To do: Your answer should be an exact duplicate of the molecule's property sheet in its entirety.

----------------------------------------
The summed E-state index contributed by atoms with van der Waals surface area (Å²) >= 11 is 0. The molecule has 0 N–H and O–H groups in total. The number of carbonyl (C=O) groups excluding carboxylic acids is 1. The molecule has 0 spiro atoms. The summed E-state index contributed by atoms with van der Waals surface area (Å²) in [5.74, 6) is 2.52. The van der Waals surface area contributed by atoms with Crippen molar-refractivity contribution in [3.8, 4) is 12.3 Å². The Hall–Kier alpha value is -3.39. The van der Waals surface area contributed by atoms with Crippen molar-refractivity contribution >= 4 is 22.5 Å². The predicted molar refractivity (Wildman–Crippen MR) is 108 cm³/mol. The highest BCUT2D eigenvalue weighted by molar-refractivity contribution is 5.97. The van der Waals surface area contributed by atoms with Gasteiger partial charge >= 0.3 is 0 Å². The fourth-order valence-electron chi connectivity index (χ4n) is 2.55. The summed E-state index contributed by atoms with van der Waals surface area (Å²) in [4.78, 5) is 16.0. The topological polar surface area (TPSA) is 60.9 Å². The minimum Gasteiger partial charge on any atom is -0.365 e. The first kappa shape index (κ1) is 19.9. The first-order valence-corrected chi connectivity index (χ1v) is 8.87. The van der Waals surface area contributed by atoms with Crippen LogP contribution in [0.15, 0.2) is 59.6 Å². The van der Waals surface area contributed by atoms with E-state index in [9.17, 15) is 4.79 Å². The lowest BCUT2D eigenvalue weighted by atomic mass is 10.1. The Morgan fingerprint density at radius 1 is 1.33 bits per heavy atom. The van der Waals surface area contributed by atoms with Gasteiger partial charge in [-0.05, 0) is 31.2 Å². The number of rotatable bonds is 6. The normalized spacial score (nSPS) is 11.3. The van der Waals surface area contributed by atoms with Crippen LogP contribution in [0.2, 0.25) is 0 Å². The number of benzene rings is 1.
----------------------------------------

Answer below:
The summed E-state index contributed by atoms with van der Waals surface area (Å²) >= 11 is 0. The molecule has 0 N–H and O–H groups in total. The number of carbonyl (C=O) groups excluding carboxylic acids is 1. The molecule has 0 spiro atoms. The summed E-state index contributed by atoms with van der Waals surface area (Å²) in [5.74, 6) is 2.52. The van der Waals surface area contributed by atoms with Crippen molar-refractivity contribution in [3.8, 4) is 12.3 Å². The Hall–Kier alpha value is -3.39. The van der Waals surface area contributed by atoms with Crippen molar-refractivity contribution >= 4 is 22.5 Å². The predicted molar refractivity (Wildman–Crippen MR) is 108 cm³/mol. The highest BCUT2D eigenvalue weighted by molar-refractivity contribution is 5.97. The van der Waals surface area contributed by atoms with Gasteiger partial charge >= 0.3 is 0 Å². The fourth-order valence-electron chi connectivity index (χ4n) is 2.55. The summed E-state index contributed by atoms with van der Waals surface area (Å²) in [4.78, 5) is 16.0. The topological polar surface area (TPSA) is 60.9 Å². The minimum Gasteiger partial charge on any atom is -0.365 e. The first kappa shape index (κ1) is 19.9. The first-order valence-corrected chi connectivity index (χ1v) is 8.87. The van der Waals surface area contributed by atoms with Crippen LogP contribution in [0.15, 0.2) is 59.6 Å². The van der Waals surface area contributed by atoms with E-state index in [9.17, 15) is 4.79 Å². The lowest BCUT2D eigenvalue weighted by atomic mass is 10.1. The Morgan fingerprint density at radius 1 is 1.33 bits per heavy atom. The van der Waals surface area contributed by atoms with Gasteiger partial charge in [-0.05, 0) is 31.2 Å². The number of rotatable bonds is 6. The normalized spacial score (nSPS) is 11.3. The van der Waals surface area contributed by atoms with Crippen LogP contribution in [0.2, 0.25) is 0 Å². The number of benzene rings is 1.